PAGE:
Incidence and Mortality of Adults Hospitalized With Community-Acquired Pneumonia According to Clinical Course

Paula Peyrani, Forest W Arnold, Jose Bordon, Stephen Furmanek, Carlos M Luna, Rodrigo Cavallazzi, Julio Ramirez
Chest 2020, 157 (1): 34-41

BACKGROUND: After hospitalization for community-acquired pneumonia (CAP), patients' clinical course may progress to clinical improvement, clinical failure, or nonresolving pneumonia. The epidemiology and outcomes of patients with CAP according to clinical course has not been well studied. The objective of this study was to characterize the incidence and outcomes for each clinical course of hospitalized patients with CAP.

METHODS: This was a secondary data analysis of the University of Louisville Pneumonia Study. Clinical course was classified as improvement, failure, and nonresolving. Objective criteria were used to define improvement and failure during the first week of hospitalization. If neither group of criteria were met, the course was classified as nonresolving. Incidence for each clinical course was calculated. Mortality was evaluated at different time points through the first year. P < .05 was considered statistically significant.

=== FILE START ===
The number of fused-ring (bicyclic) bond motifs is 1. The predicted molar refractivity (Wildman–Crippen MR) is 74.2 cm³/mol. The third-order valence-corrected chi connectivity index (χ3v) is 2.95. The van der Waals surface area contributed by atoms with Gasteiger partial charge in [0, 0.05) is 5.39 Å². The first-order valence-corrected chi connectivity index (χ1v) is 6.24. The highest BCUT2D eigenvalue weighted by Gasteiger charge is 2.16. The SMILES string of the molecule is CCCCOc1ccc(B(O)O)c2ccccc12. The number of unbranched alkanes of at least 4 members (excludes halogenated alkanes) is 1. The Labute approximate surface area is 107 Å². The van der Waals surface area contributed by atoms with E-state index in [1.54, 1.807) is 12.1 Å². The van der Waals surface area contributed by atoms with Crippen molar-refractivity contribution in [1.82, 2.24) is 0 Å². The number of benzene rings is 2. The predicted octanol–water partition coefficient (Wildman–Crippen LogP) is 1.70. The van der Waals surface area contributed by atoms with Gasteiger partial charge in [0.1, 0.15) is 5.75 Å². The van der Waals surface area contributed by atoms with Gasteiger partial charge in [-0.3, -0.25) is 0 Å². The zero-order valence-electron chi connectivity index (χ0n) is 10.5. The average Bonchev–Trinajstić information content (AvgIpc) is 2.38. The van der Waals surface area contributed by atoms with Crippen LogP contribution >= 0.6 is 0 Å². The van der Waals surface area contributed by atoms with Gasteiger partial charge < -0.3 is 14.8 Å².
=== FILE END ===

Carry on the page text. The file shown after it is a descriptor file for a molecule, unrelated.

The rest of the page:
RESULTS: A total of 7,449 patients were hospitalized with CAP during the study period. Improvement was documented in 5,732 patients (77%), failure was documented in 1,458 patients (20%), and nonresolving CAP was documented in 259 patients (3%). Mortality at 30 days was 6% for those who improved, 34% for those who failed, and 34% for those with nonresolving pneumonia. Mortality at 1 year was 23%, 52%, and 51%, respectively.

CONCLUSIONS: This study shows that > 75% of hospitalized patients with CAP will reach clinical improvement. One of two patients with clinical failure or nonresolving CAP may die 1 year after hospitalization. Understanding the pathogenesis of long-term mortality is critical to developing interventions.

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